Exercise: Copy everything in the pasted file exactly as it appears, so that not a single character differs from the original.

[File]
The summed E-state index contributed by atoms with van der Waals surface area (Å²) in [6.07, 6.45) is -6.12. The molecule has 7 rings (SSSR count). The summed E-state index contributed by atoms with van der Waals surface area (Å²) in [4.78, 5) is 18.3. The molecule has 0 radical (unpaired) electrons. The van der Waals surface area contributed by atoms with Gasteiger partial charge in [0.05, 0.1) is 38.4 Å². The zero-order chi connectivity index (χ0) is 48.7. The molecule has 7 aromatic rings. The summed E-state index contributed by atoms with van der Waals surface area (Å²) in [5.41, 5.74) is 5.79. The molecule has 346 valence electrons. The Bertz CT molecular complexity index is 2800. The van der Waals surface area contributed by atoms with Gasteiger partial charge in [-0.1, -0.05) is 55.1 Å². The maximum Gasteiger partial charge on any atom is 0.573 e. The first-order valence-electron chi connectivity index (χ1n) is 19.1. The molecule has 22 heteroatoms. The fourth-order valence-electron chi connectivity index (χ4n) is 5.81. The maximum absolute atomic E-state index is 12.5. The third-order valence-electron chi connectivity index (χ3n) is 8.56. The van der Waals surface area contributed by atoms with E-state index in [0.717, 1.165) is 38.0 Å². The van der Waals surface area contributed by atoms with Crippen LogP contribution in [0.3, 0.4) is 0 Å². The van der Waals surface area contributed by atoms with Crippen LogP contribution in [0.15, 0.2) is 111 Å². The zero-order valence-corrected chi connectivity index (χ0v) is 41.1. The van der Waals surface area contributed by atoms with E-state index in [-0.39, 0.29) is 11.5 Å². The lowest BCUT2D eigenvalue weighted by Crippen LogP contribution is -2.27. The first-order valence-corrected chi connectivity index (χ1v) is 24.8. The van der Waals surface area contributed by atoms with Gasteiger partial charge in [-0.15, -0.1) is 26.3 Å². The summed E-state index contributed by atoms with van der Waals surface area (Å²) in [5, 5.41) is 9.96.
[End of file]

The summed E-state index contributed by atoms with van der Waals surface area (Å²) in [6.07, 6.45) is -6.12. The molecule has 7 rings (SSSR count). The summed E-state index contributed by atoms with van der Waals surface area (Å²) in [4.78, 5) is 18.3. The molecule has 0 radical (unpaired) electrons. The van der Waals surface area contributed by atoms with Gasteiger partial charge in [0.05, 0.1) is 38.4 Å². The zero-order chi connectivity index (χ0) is 48.7. The molecule has 7 aromatic rings. The summed E-state index contributed by atoms with van der Waals surface area (Å²) in [5.41, 5.74) is 5.79. The molecule has 346 valence electrons. The Bertz CT molecular complexity index is 2800. The van der Waals surface area contributed by atoms with Gasteiger partial charge in [-0.1, -0.05) is 55.1 Å². The maximum Gasteiger partial charge on any atom is 0.573 e. The first-order valence-electron chi connectivity index (χ1n) is 19.1. The molecule has 22 heteroatoms. The fourth-order valence-electron chi connectivity index (χ4n) is 5.81. The maximum absolute atomic E-state index is 12.5. The third-order valence-electron chi connectivity index (χ3n) is 8.56. The van der Waals surface area contributed by atoms with E-state index in [0.717, 1.165) is 38.0 Å². The van der Waals surface area contributed by atoms with Crippen LogP contribution in [0.3, 0.4) is 0 Å². The van der Waals surface area contributed by atoms with Crippen LogP contribution in [0.15, 0.2) is 111 Å². The zero-order valence-corrected chi connectivity index (χ0v) is 41.1. The van der Waals surface area contributed by atoms with E-state index in [-0.39, 0.29) is 11.5 Å². The lowest BCUT2D eigenvalue weighted by Crippen LogP contribution is -2.27. The first-order valence-corrected chi connectivity index (χ1v) is 24.8. The van der Waals surface area contributed by atoms with Gasteiger partial charge in [-0.15, -0.1) is 26.3 Å². The summed E-state index contributed by atoms with van der Waals surface area (Å²) in [5, 5.41) is 9.96.